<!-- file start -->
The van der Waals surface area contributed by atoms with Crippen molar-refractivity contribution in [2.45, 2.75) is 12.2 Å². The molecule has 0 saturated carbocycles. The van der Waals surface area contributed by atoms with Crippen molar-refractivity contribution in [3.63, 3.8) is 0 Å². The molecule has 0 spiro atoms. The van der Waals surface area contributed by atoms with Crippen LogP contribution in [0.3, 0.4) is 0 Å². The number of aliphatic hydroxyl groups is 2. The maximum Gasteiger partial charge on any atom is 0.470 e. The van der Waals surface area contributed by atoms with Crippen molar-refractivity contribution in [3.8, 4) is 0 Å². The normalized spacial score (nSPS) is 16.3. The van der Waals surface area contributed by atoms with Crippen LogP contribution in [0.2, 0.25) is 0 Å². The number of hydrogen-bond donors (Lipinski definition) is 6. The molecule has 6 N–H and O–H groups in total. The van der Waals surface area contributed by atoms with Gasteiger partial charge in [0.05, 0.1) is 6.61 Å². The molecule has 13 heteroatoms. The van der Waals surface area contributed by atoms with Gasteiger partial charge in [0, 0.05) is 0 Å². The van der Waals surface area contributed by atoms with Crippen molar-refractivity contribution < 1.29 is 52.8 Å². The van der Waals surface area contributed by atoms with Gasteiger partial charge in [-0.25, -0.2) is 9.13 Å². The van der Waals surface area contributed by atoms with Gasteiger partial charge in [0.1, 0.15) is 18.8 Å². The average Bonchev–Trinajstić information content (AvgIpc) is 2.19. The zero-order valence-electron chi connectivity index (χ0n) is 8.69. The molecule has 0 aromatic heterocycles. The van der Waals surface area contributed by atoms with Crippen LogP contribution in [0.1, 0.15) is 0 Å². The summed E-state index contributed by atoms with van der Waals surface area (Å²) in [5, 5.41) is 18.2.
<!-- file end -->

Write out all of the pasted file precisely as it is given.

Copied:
The van der Waals surface area contributed by atoms with Crippen molar-refractivity contribution in [2.45, 2.75) is 12.2 Å². The molecule has 0 saturated carbocycles. The van der Waals surface area contributed by atoms with Crippen molar-refractivity contribution in [3.63, 3.8) is 0 Å². The molecule has 0 spiro atoms. The van der Waals surface area contributed by atoms with Crippen LogP contribution in [0.3, 0.4) is 0 Å². The number of aliphatic hydroxyl groups is 2. The maximum Gasteiger partial charge on any atom is 0.470 e. The van der Waals surface area contributed by atoms with Crippen molar-refractivity contribution in [3.8, 4) is 0 Å². The normalized spacial score (nSPS) is 16.3. The van der Waals surface area contributed by atoms with Crippen LogP contribution in [0.2, 0.25) is 0 Å². The number of hydrogen-bond donors (Lipinski definition) is 6. The molecule has 6 N–H and O–H groups in total. The van der Waals surface area contributed by atoms with Gasteiger partial charge in [0.05, 0.1) is 6.61 Å². The molecule has 13 heteroatoms. The van der Waals surface area contributed by atoms with Gasteiger partial charge in [0, 0.05) is 0 Å². The van der Waals surface area contributed by atoms with Crippen molar-refractivity contribution < 1.29 is 52.8 Å². The van der Waals surface area contributed by atoms with Gasteiger partial charge in [-0.25, -0.2) is 9.13 Å². The van der Waals surface area contributed by atoms with Gasteiger partial charge in [0.1, 0.15) is 18.8 Å². The average Bonchev–Trinajstić information content (AvgIpc) is 2.19. The zero-order valence-electron chi connectivity index (χ0n) is 8.69. The molecule has 0 aromatic heterocycles. The van der Waals surface area contributed by atoms with Crippen LogP contribution in [0.1, 0.15) is 0 Å². The summed E-state index contributed by atoms with van der Waals surface area (Å²) in [5, 5.41) is 18.2.